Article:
CTSB has three primary channels as most PEG (Public, Educational and Government) stations do, which document various municipal and education meetings. It is unclear whether the cable companies, under the new FCC ruling, could be able to charge a fee based on the value of each channel CTSB broadcasts.
“I’ve got fiber [lines] going to all five town halls, the four high schools, and the Sheffield Senior Center,” Mahoney told the Record after the meeting. “That’s nine lines that they could say they maintain. Do they?”
The reins of CTSB will be passed from Mahoney to Rich Frederick, beginning next month.
Frederick, who previously worked for Dalton Community Television in Dalton, says that since CTSB receives an annual check, rather than a quarterly check, it is likely the nearby Pittsfield Community Television would be notified of any immediate changes from the cable operators before CTSB is.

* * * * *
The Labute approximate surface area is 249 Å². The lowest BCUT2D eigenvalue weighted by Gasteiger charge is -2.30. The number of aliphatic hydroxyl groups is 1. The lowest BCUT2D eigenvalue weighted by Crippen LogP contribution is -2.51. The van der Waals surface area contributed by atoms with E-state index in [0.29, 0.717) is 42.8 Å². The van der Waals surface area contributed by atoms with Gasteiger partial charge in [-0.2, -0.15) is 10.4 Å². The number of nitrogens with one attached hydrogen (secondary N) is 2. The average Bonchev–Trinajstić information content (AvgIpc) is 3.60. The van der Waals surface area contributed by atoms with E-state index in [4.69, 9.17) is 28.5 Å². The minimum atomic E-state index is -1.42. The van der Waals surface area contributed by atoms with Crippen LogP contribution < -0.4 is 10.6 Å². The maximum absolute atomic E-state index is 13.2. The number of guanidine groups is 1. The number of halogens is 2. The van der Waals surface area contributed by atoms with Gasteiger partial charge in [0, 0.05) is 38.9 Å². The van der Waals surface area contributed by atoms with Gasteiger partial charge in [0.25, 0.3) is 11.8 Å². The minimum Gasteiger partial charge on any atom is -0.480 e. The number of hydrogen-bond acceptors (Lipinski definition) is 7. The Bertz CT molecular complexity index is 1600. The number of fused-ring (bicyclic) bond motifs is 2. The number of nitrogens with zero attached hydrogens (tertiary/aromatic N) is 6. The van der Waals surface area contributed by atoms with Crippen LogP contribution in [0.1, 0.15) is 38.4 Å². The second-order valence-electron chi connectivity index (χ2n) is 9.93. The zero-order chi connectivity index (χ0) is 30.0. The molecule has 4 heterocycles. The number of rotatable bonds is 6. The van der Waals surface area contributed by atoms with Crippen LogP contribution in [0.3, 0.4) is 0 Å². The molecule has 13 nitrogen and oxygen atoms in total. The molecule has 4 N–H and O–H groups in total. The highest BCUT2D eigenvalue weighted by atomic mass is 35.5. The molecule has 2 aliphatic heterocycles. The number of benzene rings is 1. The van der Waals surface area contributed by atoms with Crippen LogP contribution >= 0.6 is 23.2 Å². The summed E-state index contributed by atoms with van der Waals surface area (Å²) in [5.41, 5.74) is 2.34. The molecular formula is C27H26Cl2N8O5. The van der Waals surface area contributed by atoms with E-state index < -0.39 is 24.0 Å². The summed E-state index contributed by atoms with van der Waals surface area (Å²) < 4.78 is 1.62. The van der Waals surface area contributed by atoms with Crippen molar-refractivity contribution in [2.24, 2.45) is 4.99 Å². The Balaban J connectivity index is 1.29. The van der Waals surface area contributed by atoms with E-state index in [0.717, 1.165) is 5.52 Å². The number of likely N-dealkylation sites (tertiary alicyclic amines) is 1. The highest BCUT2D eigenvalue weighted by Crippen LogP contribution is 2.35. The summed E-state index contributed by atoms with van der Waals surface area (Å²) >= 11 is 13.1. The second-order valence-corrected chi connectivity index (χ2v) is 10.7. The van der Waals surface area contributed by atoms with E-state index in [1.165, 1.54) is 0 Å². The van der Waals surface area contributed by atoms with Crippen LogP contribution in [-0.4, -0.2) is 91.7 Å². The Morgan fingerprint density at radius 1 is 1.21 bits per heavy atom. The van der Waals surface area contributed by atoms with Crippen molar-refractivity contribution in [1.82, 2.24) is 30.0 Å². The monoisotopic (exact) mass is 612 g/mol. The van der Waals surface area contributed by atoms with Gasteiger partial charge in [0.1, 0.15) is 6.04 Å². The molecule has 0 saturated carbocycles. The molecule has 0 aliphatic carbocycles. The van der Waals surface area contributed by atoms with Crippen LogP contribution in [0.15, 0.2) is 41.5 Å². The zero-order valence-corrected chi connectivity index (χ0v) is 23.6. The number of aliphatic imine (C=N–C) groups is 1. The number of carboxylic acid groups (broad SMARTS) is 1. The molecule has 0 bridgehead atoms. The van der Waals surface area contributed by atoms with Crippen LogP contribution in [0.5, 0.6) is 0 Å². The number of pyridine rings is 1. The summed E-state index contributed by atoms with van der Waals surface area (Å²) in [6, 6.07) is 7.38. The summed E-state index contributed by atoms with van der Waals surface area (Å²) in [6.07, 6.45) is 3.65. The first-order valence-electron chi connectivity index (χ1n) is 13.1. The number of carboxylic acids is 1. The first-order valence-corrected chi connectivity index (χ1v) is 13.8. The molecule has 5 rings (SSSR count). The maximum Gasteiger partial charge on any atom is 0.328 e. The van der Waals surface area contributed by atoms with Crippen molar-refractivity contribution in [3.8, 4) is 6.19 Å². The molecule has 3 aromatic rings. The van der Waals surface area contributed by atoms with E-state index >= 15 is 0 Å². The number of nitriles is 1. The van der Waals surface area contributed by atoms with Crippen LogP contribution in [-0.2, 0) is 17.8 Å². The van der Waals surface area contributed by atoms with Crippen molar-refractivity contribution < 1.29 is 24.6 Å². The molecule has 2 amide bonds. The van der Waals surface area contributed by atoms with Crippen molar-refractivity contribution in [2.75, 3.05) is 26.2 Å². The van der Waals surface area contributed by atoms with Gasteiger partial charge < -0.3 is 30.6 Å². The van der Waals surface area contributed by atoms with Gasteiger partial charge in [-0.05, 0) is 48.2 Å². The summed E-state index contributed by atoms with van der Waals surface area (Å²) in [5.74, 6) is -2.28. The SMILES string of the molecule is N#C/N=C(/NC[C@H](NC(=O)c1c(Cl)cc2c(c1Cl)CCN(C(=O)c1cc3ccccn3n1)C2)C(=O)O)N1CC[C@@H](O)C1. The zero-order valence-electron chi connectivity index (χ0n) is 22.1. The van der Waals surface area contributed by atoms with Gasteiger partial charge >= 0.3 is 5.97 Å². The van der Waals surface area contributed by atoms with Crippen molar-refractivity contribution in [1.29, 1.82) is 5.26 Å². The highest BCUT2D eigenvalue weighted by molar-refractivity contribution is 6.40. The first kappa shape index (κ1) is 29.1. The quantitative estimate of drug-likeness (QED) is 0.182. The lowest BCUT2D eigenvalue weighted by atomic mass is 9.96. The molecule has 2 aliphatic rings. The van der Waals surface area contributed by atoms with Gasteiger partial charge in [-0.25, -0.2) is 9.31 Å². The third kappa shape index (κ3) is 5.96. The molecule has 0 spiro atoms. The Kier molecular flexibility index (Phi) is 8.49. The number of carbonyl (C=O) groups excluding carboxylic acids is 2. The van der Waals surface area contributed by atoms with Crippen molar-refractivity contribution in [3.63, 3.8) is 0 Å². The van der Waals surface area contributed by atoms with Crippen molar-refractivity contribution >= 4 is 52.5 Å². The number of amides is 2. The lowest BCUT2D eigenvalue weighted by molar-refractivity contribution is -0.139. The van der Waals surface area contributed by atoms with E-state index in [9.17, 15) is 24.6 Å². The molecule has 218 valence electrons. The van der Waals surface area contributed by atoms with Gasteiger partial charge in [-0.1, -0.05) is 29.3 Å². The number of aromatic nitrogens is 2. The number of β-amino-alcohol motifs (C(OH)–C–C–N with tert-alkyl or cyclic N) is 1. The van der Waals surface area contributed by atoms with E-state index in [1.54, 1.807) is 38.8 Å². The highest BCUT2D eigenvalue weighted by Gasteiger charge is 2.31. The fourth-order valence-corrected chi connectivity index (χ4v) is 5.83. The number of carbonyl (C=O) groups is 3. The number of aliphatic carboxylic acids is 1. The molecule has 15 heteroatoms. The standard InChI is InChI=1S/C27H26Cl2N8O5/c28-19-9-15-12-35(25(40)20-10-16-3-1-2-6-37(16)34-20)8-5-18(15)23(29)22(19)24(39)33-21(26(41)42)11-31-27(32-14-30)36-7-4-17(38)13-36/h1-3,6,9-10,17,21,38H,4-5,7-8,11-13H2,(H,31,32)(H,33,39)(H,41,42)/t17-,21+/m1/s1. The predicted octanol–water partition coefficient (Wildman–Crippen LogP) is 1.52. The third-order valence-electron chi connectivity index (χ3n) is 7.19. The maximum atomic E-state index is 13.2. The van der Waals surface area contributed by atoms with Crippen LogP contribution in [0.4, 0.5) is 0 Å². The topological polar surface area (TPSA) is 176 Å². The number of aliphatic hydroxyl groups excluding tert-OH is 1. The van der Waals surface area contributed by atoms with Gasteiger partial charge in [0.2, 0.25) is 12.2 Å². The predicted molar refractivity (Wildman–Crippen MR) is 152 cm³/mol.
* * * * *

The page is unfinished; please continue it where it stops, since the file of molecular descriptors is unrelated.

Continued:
CTSB is one of the only access centers in the Commonwealth that receives a quarterly check — in March — compared to others that receive the quarterly five percent cable franchise checks.
Mahoney believes CTSB will stay afloat during a time of uncertainty, but says efforts have been made to increase awareness of the production facility and membership benefits.
For $15 a year, members can take advantage of studio time, state of the art equipment and edit rooms to produce high quality video projects. CTSB will resume training classes next month and will have Saturday hours as well, said Frederick.
Mahoney says when he first started at CTSB, membership was in the 30s. When the new CTSB studio was built in 2014, he says there were 46 members. Mahoney now leaves the station with membership in the 130s.
In his last week before retirement, Mahoney is positive for the immediate future of the nonprofit.
“I think we’re going to be okay for our March check,” Mahoney told the Record. “I really do, only because Pittsfield was good on their last quarter check.”
Mahoney says CTSB is in good hands now under the management of Frederick, and that he hopes to see the FCC ruling play out in an equitable way.
“I just hope it’s fair,” said Mahoney. It’s the law now, so it’s not going to change, but I want to make sure it’s fair and not devastating to the access centers.”
The first quarter meeting of the Five Town Cable Advisory Committee will be held in March at the Stockbridge Town Hall.